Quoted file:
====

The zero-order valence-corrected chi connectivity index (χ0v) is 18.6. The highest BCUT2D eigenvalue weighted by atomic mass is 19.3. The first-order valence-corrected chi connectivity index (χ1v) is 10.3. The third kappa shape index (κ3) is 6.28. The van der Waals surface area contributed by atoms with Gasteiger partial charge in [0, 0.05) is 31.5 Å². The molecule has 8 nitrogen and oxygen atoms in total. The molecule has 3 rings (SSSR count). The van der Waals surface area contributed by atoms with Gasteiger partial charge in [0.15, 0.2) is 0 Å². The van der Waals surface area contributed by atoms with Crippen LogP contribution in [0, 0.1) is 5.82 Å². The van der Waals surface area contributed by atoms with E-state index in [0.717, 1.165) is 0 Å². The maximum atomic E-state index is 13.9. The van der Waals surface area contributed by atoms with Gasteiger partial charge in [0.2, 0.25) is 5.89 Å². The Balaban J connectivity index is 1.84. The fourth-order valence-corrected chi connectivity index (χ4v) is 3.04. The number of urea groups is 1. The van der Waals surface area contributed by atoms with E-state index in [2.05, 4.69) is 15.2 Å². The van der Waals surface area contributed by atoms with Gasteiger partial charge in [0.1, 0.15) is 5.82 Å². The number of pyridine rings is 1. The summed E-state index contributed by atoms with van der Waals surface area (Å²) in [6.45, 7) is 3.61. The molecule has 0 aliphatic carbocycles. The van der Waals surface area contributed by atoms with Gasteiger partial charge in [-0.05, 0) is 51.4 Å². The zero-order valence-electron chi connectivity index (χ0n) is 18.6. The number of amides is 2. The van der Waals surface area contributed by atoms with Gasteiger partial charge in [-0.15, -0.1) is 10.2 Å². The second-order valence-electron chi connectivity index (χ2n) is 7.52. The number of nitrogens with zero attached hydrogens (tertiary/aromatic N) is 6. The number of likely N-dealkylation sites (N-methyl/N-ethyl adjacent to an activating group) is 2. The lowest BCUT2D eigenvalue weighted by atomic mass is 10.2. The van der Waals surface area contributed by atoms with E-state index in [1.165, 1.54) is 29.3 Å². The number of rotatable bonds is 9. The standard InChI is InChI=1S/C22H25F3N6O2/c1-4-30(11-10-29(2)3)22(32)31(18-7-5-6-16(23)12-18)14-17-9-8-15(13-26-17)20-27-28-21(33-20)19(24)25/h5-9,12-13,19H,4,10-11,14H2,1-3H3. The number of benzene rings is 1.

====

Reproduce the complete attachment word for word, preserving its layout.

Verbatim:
The zero-order valence-corrected chi connectivity index (χ0v) is 18.6. The highest BCUT2D eigenvalue weighted by atomic mass is 19.3. The first-order valence-corrected chi connectivity index (χ1v) is 10.3. The third kappa shape index (κ3) is 6.28. The van der Waals surface area contributed by atoms with Gasteiger partial charge in [0, 0.05) is 31.5 Å². The molecule has 8 nitrogen and oxygen atoms in total. The molecule has 3 rings (SSSR count). The van der Waals surface area contributed by atoms with Gasteiger partial charge in [0.15, 0.2) is 0 Å². The van der Waals surface area contributed by atoms with Crippen LogP contribution in [0, 0.1) is 5.82 Å². The van der Waals surface area contributed by atoms with E-state index in [0.717, 1.165) is 0 Å². The maximum atomic E-state index is 13.9. The van der Waals surface area contributed by atoms with Gasteiger partial charge in [0.2, 0.25) is 5.89 Å². The Balaban J connectivity index is 1.84. The fourth-order valence-corrected chi connectivity index (χ4v) is 3.04. The number of urea groups is 1. The van der Waals surface area contributed by atoms with E-state index in [2.05, 4.69) is 15.2 Å². The van der Waals surface area contributed by atoms with Gasteiger partial charge in [0.1, 0.15) is 5.82 Å². The number of pyridine rings is 1. The summed E-state index contributed by atoms with van der Waals surface area (Å²) in [6.45, 7) is 3.61. The molecule has 0 aliphatic carbocycles. The van der Waals surface area contributed by atoms with Gasteiger partial charge in [-0.05, 0) is 51.4 Å². The zero-order valence-electron chi connectivity index (χ0n) is 18.6. The number of amides is 2. The van der Waals surface area contributed by atoms with Gasteiger partial charge in [-0.15, -0.1) is 10.2 Å². The second-order valence-electron chi connectivity index (χ2n) is 7.52. The number of nitrogens with zero attached hydrogens (tertiary/aromatic N) is 6. The number of likely N-dealkylation sites (N-methyl/N-ethyl adjacent to an activating group) is 2. The lowest BCUT2D eigenvalue weighted by atomic mass is 10.2. The van der Waals surface area contributed by atoms with E-state index in [1.165, 1.54) is 29.3 Å². The number of rotatable bonds is 9. The standard InChI is InChI=1S/C22H25F3N6O2/c1-4-30(11-10-29(2)3)22(32)31(18-7-5-6-16(23)12-18)14-17-9-8-15(13-26-17)20-27-28-21(33-20)19(24)25/h5-9,12-13,19H,4,10-11,14H2,1-3H3. The number of benzene rings is 1.